I spent more time agonizing over where to put the motor because there was not enough room in the engine bay to mount it on one of the bulkheads there. After rejecting the notion of putting it in the cockpit locker to port—too much likelihood of damage—that left the quarterberth as the only option. However, locating it there had the added benefit of letting the electrical cables reach the autopilot computer without the need to extend them. Some thoughtful previous owner had also already drilled holes for cables through the after bulkhead, so it was easy enough to snake the drive cable back to the lazarette. The standard 6ft cable proved too short, so Octopus sent the optional 9ft cable.

I’m still debating whether to make up a cover for the motor or leave in its industrial glory as a piece of functional art. After all, as in most boats, Ostara’s quarterberth serves mainly as somewhere to stow things I don’t have room for anywhere else—washboards, sail cover, etc.

As for the rest of the installation, the hardest part was running cables around the boat. I mounted the RC42 rate compass almost amidships, below the starboard pilot berth The AC12 course computer went on the bulkhead at the foot of the quarterberth. 

This project was my introduction to Simrad’s proprietary Simnet version of NMEA 2000 cabling, which involved plugging the cables from the AP24 control head and the compass into a “multi-joiner” or backbone strip, from which a third cable was connected to the course computer. I also had to add a Simnet Terminator (resistor) at each end of the “backbone.” I ran a power cable from the DC distribution panel to the AC12, along with a standalone grounding cable that I connected directly to the boat’s ground terminal. The strip required its own power supply, which I spliced into the feed to the AC12. Then I connected the wires from the drive unit motor—two for the power supply, two for the clutch—and another three from the rudder feedback module. Finally, I aligned the two red dots on the rudder feedback unit as specified in the Octopus instructions, and screwed it into place on the motor.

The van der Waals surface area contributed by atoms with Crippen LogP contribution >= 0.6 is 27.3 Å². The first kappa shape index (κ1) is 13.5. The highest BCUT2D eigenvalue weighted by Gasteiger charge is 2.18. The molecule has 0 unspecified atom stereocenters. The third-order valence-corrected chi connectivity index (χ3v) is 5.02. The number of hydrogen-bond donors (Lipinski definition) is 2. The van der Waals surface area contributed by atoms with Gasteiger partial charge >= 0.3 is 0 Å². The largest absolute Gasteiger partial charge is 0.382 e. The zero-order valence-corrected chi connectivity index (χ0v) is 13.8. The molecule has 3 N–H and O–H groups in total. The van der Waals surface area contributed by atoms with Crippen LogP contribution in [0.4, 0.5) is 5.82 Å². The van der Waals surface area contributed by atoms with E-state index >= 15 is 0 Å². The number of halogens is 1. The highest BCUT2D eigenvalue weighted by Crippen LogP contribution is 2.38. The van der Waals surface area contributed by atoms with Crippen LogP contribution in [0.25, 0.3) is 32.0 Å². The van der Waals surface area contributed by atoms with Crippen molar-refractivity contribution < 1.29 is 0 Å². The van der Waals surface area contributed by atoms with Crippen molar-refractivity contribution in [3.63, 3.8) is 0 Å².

I confess I had to call Simrad’s tech support partway through all of this. I’m far from an electronics expert, but I’ve installed instruments, plotters and autopilots before, and I found some of the instructions in the Simrad manual quite confusing. Thankfully, my problems turned out to be little ones. The point is, with electronics installers charging up to $150 per hour, you can save a considerable amount of money by taking on such projects yourself. Even if you’re not electronically inclined, you can accomplish the time-intensive tasks like running and securing cables and mounting the fluxgate compass.

Finally, I flicked on the circuit breaker labeled “Autopilot” and the AP24 display came to life. All I had to do now was commission the new autopilot system—but that’s another story…



Octopus Marine

Cable Life

Octopus quotes a 200-hour life for its cables, which is not much if you are crossing an ocean. A 9ft cable, such as the one I fitted, costs $140. You could look at that as an annual expense. You also need to make sure the drive connection is well greased—there are two grease nipples to keep the sliding rod and the pivoting mount lubricated—so this system needs more maintenance than most types of autopilot drive. Nevertheless, the RS drive is a great solution for boats that cannot take a conventional hydraulic or linear drive. Aside from being easy to install it is also cost-effective, at around $1,200—and it can be used with almost any brand of autopilot control head and course computer.

The Simrad AP24/AC12 combo is a descendant of the well-known Robertson brand. Among the features I liked is the no-drift mode that compensates for set and drift— particularly valuable when motoring in rocky waters—and the programmed-in integrated turn patterns, which could prove a life-saver in a MOB situation. You can also set it to follow a depth contour line, which could be useful in fog, and it has an advanced steer-to-wind function that combines information from the wind instrument and the plotter.

Of course, you need to link it to instruments and a chartplotter to access these functions but it will also work just fine as a standalone unit.